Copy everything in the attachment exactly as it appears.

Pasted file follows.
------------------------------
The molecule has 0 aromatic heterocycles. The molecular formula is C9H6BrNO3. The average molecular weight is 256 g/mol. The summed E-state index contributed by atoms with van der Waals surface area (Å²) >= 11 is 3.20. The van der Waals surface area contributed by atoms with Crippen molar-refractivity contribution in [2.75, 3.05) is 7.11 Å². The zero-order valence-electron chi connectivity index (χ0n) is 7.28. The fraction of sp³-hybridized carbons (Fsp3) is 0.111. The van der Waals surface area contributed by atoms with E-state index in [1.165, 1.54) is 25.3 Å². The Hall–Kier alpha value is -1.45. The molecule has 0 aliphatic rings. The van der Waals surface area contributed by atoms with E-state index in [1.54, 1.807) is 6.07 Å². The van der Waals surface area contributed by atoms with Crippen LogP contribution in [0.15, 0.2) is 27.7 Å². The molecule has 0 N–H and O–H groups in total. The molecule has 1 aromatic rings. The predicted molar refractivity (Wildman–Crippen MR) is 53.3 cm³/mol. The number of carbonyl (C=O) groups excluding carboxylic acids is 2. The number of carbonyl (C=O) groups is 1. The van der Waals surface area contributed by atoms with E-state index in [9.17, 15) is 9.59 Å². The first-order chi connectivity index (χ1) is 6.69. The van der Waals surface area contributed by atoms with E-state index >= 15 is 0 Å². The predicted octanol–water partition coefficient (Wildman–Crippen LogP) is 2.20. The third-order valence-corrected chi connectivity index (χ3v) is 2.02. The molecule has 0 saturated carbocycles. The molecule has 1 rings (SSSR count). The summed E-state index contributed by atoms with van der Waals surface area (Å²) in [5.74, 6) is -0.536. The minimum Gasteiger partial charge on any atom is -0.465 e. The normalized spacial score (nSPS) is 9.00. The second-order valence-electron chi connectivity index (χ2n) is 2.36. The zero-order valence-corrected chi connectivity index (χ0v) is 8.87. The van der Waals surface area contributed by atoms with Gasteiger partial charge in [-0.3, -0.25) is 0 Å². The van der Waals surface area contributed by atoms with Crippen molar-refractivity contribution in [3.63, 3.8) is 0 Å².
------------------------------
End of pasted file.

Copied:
The molecule has 0 aromatic heterocycles. The molecular formula is C9H6BrNO3. The average molecular weight is 256 g/mol. The summed E-state index contributed by atoms with van der Waals surface area (Å²) >= 11 is 3.20. The van der Waals surface area contributed by atoms with Crippen molar-refractivity contribution in [2.75, 3.05) is 7.11 Å². The zero-order valence-electron chi connectivity index (χ0n) is 7.28. The fraction of sp³-hybridized carbons (Fsp3) is 0.111. The van der Waals surface area contributed by atoms with E-state index in [1.165, 1.54) is 25.3 Å². The Hall–Kier alpha value is -1.45. The molecule has 0 aliphatic rings. The van der Waals surface area contributed by atoms with E-state index in [1.54, 1.807) is 6.07 Å². The van der Waals surface area contributed by atoms with Crippen LogP contribution in [0.15, 0.2) is 27.7 Å². The molecule has 0 N–H and O–H groups in total. The molecule has 1 aromatic rings. The predicted molar refractivity (Wildman–Crippen MR) is 53.3 cm³/mol. The number of carbonyl (C=O) groups excluding carboxylic acids is 2. The number of carbonyl (C=O) groups is 1. The van der Waals surface area contributed by atoms with E-state index in [9.17, 15) is 9.59 Å². The first-order chi connectivity index (χ1) is 6.69. The van der Waals surface area contributed by atoms with E-state index >= 15 is 0 Å². The predicted octanol–water partition coefficient (Wildman–Crippen LogP) is 2.20. The third-order valence-corrected chi connectivity index (χ3v) is 2.02. The molecule has 0 saturated carbocycles. The molecule has 1 rings (SSSR count). The summed E-state index contributed by atoms with van der Waals surface area (Å²) in [5.74, 6) is -0.536. The minimum Gasteiger partial charge on any atom is -0.465 e. The normalized spacial score (nSPS) is 9.00. The second-order valence-electron chi connectivity index (χ2n) is 2.36. The zero-order valence-corrected chi connectivity index (χ0v) is 8.87. The van der Waals surface area contributed by atoms with Gasteiger partial charge in [-0.3, -0.25) is 0 Å². The van der Waals surface area contributed by atoms with Crippen molar-refractivity contribution in [3.63, 3.8) is 0 Å².